“Spanish” Onion Soup

The first time I ever had French Onion Soup was in 10th grade.  Our French teacher took us on a cultural field trip to a French restaurant, and one of my friends ordered it.   I would not have been so adventurous.  She told me to try it, and as an obliging teenager who only trusts her friends, I did, and it was a taste revelation!  I just couldn’t get enough of the gooey cheese, the crusty bread, and then hidden underneath it, that dark, caramel broth filled to the brim with soft, caramelized onions.  Heaven.

Cut to last night.  I have wanted to make this soup for ages.  But I had to wait until I got some earthenware that I could use in the oven to melt that amazing cheese.  So a couple of months ago I purchased two Le Creuset soup bowls, not only are they functional, they are pretty gorgeous too.  (I love Le Creuset by the way, but this isn’t a post about them.)

Also, as I have mentioned before, I have a gazillion cookbooks, and hardly ever get to use them.  So I adapted the French Onion Soup recipe from my Williams Sonoma Comfort Food cookbook.  But I didn’t want just a French Onion Soup.  I wanted the depth of Spanish ingredients.  First of all, I took the time to make my own stock, but instead of making a plain beef one, I did a Chorizo Stock.  This gave the stock a more golden reddish hue.  And as I caramelized the onions, I added a heaping tablespoon of pimenton, Spanish Paprika, to give it a smokiness that is missing from the delicate French version.  And lastly, I used Jerez, or sherry, instead of the wine.  In the end, I think it was a total success, the new version had levels of flavour, from the warmth of the chorizo and pimenton, and then a unique nuttiness imparted by the Jerez.  I hope you’ll be adventurous and trust me on this and try it at home!

So here’s what you’re going to need:

Adapted from Williams Sonoma Comfort Food

Ingredients for French Onion Soup


2 tbsp Unsalted Butter

2 1/2 lbs. Onions, yellow, white, red….go crazy!

1 tbsp pimenton or smoky paprika

1 tbsp All purpose flour

1 cup Jerez (Sherry) or dry white wine

Chorizo Stock (recipe follows)

2 tsp minced Fresh thyme

1 Bay leaf

Salt and Pepper, to taste

1 Crusty baguette

2 2/3cups shredded Gruyère Cheese

For the stock:

3 tbsp olive oil

1 lb marrow and beef bones

1 spanish chorizo sausage

2 celery ribs, including leaves, chopped

1 carrot, peeled and chopped

1 leek, sliced

1 swede or rutabaga, chopped

2 tsp salt

1 bay leaf

1 large sprig of thyme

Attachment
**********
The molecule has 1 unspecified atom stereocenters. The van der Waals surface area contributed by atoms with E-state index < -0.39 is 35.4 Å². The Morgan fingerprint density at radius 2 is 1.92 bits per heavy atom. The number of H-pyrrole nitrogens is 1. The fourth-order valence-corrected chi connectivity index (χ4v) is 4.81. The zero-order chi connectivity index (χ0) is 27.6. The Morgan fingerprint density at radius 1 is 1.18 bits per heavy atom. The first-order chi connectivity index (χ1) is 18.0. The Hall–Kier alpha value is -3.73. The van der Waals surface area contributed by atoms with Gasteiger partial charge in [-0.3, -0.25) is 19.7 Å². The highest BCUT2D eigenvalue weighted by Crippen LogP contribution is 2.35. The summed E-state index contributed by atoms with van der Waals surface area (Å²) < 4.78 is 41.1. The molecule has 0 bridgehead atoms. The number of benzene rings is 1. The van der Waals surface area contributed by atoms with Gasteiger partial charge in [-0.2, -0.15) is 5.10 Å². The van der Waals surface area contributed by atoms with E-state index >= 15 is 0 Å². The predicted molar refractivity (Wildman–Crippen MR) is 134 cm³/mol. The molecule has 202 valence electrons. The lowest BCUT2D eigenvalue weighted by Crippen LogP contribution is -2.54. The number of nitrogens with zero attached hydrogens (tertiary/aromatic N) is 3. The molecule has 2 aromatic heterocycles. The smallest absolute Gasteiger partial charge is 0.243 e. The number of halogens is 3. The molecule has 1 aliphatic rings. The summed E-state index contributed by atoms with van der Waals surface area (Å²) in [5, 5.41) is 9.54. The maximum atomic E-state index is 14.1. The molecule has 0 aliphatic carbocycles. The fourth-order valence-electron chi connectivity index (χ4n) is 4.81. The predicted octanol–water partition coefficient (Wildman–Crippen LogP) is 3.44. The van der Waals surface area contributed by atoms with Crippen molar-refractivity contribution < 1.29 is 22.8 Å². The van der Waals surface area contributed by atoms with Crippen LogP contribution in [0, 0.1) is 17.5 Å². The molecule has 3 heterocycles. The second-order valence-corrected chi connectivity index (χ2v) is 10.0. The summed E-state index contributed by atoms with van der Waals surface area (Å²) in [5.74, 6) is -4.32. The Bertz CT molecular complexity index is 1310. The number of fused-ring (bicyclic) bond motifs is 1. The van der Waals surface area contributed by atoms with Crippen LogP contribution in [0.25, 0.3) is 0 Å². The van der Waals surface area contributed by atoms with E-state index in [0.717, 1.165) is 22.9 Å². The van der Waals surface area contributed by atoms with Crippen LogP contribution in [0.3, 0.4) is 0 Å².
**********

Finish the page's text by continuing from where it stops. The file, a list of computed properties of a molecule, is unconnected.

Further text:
Water

In a large stockpot, add the beef marrow bones and the chorizo and cook over med-high heat, for about ten minutes or the chorizo starts to lose some fat and color the oil.  Add all the veggies, salt, bay leaf and thyme.  Stir to coat and cook about 5 more minutes.  Add the water, and bring to a boil.  Reduce heat and let simmer vigorously for 30 minutes.  Switch off the heat, cover and let steep for a good 2 hours.

 

To make the soup, in a large heavy bottomed stock pot, melt the butter over medium heat.  Add the onions, stir well, cover, and cook for 5  minutes.  Uncover, add the paprika, and reduce the heat to medium low, and cook, stirring occasionally, until tender and deep golden brown, about 30 minutes.

Onions

caramelized onionsSprinkle the flour over the onions and stir until combined.  Gradually stir in the wine, then the stock, and finally the thyme and bay leaf.  Bring to a boil over high heat, reduce the heat to medium low, and simmer, uncovered, until slightly reduced, about 30 minutes.  Season with salt and pepper.  Discard bay leaf.

Spanish onion soup

 

Meanwhile, preheat the broiler.  Have ready eight 1 1/2 cup broilerproof soup crocks.  Cut the baguette into 16 slices, sizing them so that 2 slices will fit inside each crock.  Arrange the bread slices on a baking sheet and broil, turning once, until lightly toasted on both sides, about 1 minute total.  Set the slices aside.  Position the oven rack about 12 inches from the heat source, and leave the broiler on.

Ladle the hot soup into the crocks.  Place 2 toasted bread slices, overlapping if necessary, on top of the soup and sprinkle each crock evenly with about 1/3 cup of the Gruyère.  Broil until the cheese is bubbling, about 2 minutes.  Serve at once.

 

Creamy Scrambled Eggs and Truffle oil with “Migas de Chorizo” (Chorizo Breadcrumbs)